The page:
Rules of the Road: Student Drivers

High school students reach many important milestones during their four years at RHS. Most notable is being able to drive; the independence and responsibility driving creates makes it one of the first steps to adulthood. Being able to pick up a friend on the way to school and stop by Hot Bagels makes a perfect morning. Getting your license comes with its perks, we can all agree.

In order to get your license in New Jersey, you have to partake in the state’s Graduated Driver License (GDL) program, a three step process that helps new drivers gain experience and build essential driving skills. The law also creates a safer overall driving environment for all New Jersey residents by preventing accidents caused by inexperienced drivers, as we have all heard about on the news. The program states that eligibility for obtaining a permit begins at age sixteen, and requires the new driver to pass a visual test as well as a written test proving their knowledge of the rules of the road. Enrollment in a Driver’s Education course, which is mandatory for every sophomore student in RHS and often taught by Mr. Knott or Mr. Kay, is also necessary. Obtaining your learner’s permit doesn’t give you complete freedom just yet. Unfortunately, there are a few restrictions, including the necessity of being accompanied by a NJ-licensed driver who is over 21 years old while you are driving, and not being able to drive between 11:01 P.M. and 5 A.M. Once your 17th birthday arrives, and if you’ve had your permit for at least six months, you become qualified to take your road test and potentially get your license, praying you pass. To pass your road test, you must be able to successfully parallel park, perform a K-turn, operate a car in reverse, and follow to basic road rules such as stopping at appropriate signs and yielding to right-of-way. Many licensed drivers have labeled the road test a terrifying and stressful experience, but it really only takes about five minutes or less. Passing the road test allows you to get your probationary driver’s license, which lasts until you are 18 and prohibits driving with more than one person in the car and driving between 11:01 P.M. and 5 A.M. Piling five friends into a car is against the law until you reach 18. At age 18, or after you’ve had your probationary license for a year, you can get a basic or full license, which concludes your participation in the GDL program.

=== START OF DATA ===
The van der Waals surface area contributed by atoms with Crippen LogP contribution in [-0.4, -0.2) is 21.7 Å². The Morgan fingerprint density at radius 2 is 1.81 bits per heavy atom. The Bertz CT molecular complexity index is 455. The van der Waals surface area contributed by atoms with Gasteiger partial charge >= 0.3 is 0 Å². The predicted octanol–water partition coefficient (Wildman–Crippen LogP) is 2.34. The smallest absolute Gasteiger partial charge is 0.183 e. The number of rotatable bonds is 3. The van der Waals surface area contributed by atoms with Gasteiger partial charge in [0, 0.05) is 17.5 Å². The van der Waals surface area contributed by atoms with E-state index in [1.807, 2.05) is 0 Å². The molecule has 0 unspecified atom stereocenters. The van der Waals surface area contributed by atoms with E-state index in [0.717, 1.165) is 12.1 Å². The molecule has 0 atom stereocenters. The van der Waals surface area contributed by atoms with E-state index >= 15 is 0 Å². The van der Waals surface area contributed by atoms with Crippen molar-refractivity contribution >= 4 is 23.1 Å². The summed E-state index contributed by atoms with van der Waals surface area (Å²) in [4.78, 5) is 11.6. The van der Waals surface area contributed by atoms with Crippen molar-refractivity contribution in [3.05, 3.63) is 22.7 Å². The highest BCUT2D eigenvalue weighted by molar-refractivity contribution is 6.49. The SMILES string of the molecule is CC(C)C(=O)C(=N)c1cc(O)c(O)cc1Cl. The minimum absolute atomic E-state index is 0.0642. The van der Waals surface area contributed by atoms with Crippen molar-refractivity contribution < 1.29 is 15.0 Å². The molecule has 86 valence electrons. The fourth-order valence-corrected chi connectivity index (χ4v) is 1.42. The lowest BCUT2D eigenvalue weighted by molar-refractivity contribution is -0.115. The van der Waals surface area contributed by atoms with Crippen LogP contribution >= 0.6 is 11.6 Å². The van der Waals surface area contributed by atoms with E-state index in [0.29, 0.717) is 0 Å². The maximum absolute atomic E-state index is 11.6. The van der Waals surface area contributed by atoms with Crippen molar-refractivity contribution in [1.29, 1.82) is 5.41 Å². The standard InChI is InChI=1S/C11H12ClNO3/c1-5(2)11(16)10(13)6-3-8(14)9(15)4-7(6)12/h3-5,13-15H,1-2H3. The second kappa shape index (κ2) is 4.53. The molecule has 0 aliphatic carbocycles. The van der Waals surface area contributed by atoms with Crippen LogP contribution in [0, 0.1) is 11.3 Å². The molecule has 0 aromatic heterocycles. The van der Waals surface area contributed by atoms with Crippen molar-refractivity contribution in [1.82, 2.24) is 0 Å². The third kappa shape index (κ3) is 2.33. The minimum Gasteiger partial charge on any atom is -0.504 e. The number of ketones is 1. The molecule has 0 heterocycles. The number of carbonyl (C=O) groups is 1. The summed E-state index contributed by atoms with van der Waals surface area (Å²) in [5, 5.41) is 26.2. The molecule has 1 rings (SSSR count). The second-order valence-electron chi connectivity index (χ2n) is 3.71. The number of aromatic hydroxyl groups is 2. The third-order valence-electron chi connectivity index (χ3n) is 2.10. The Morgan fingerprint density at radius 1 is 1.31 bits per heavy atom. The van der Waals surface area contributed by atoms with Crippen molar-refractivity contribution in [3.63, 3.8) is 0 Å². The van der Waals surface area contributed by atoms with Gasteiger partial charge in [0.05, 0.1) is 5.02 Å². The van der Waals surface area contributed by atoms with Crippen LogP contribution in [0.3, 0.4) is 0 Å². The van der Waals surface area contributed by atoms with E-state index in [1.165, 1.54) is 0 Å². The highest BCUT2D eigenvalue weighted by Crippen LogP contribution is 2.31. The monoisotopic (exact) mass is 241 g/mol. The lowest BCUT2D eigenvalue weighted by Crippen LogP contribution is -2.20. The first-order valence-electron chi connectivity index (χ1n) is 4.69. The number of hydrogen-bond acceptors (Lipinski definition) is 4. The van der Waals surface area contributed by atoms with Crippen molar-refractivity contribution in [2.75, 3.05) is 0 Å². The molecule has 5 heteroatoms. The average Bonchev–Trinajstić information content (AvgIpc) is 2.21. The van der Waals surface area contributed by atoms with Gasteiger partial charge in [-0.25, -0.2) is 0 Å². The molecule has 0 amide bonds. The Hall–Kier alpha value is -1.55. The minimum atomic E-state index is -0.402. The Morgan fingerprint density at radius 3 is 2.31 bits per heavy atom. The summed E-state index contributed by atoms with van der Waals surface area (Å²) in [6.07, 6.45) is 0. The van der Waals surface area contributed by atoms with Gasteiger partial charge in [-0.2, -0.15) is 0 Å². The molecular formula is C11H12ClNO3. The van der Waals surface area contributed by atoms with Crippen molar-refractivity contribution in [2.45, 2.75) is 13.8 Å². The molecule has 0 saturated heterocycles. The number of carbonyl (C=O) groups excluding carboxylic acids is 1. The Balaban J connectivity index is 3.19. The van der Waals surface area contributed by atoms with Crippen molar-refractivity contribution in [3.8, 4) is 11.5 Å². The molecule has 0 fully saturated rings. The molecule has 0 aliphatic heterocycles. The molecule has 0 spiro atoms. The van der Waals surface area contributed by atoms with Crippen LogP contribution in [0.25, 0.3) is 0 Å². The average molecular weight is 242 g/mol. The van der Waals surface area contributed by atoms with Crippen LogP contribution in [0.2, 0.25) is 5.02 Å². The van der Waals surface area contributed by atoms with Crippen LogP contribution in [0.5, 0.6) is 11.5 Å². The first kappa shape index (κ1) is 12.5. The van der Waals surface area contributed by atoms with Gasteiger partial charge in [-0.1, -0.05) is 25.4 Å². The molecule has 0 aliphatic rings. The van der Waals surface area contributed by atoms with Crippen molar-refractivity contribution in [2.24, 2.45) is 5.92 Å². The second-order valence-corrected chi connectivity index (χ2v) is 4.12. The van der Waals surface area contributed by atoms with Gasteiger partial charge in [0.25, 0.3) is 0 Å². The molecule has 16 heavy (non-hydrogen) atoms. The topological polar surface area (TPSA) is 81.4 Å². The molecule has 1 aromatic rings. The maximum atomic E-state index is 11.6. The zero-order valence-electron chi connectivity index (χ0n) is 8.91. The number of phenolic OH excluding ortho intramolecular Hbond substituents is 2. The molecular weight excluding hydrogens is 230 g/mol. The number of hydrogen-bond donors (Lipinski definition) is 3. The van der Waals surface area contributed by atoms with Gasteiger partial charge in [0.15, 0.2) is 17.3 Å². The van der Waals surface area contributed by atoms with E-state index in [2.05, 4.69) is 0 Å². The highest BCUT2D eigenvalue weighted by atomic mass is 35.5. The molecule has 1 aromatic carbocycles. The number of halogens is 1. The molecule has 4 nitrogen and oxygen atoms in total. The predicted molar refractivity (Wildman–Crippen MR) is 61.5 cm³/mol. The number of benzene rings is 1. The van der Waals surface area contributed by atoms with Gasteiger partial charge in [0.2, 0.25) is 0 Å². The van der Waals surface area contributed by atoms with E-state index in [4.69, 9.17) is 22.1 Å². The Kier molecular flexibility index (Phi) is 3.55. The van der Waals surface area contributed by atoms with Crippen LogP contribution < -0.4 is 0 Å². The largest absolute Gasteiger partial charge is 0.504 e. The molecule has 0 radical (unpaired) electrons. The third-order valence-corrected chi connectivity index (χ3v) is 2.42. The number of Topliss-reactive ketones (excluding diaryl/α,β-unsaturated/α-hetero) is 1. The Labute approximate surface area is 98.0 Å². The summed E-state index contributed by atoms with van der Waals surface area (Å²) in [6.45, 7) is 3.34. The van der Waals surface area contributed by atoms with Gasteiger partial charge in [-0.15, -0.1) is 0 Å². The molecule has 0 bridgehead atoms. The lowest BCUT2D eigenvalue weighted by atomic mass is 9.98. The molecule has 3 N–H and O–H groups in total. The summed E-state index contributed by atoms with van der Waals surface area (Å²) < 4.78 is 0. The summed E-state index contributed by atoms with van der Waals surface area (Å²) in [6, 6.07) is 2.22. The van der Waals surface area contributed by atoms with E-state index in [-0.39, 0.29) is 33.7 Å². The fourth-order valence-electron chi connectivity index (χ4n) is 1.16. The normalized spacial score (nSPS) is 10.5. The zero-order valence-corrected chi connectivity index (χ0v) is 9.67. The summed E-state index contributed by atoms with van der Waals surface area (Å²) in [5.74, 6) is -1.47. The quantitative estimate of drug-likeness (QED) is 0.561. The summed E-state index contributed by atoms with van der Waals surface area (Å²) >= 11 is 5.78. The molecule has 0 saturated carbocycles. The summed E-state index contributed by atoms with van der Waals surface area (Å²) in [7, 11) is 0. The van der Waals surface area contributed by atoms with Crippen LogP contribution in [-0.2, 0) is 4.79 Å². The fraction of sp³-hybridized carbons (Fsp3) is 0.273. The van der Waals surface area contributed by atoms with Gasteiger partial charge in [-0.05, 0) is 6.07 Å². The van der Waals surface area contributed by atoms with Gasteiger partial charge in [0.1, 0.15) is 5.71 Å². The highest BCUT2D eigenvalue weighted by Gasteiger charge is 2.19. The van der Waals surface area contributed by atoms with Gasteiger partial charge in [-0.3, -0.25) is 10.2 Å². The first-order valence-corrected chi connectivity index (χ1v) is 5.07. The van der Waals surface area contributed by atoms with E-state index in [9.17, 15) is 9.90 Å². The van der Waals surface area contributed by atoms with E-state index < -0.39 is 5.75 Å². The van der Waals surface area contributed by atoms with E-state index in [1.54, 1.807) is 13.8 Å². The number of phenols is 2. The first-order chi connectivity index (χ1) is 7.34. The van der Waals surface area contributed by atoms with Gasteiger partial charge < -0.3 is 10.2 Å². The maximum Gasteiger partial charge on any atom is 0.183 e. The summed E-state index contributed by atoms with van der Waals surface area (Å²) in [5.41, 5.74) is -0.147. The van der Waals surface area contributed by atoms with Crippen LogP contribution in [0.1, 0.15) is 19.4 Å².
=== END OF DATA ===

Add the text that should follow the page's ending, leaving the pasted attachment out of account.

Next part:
The freedom a license gives new drivers is exhilarating, and teens, as we all know, often become more lenient with the driving rules they once practiced so strictly to pass their road test, such as stopping for three seconds at a stop sign or driving at the speed limit. In fact, the CDC has reported that the risk of motor vehicle accidents is higher among 16-19 year olds than any other age group, and that teen drivers are approximately three times more likely to be in a fatal crash than drivers age 20 and up. Of course, driving isn’t a skill that can be mastered in a short period of time; it requires lots of practice in all different types of settings and situations.

Believing you are a safe and good driver, going slow, and being alert at all times is the best mindset to have when you are driving to ensure your safety and the safety of others. Although you may want to speed down an empty street just for the thrill of it, be mindful of a squirrel that could jump into the road at any second.

Annie Probert
staff writer

Graphic: Anika Tsaptsaris

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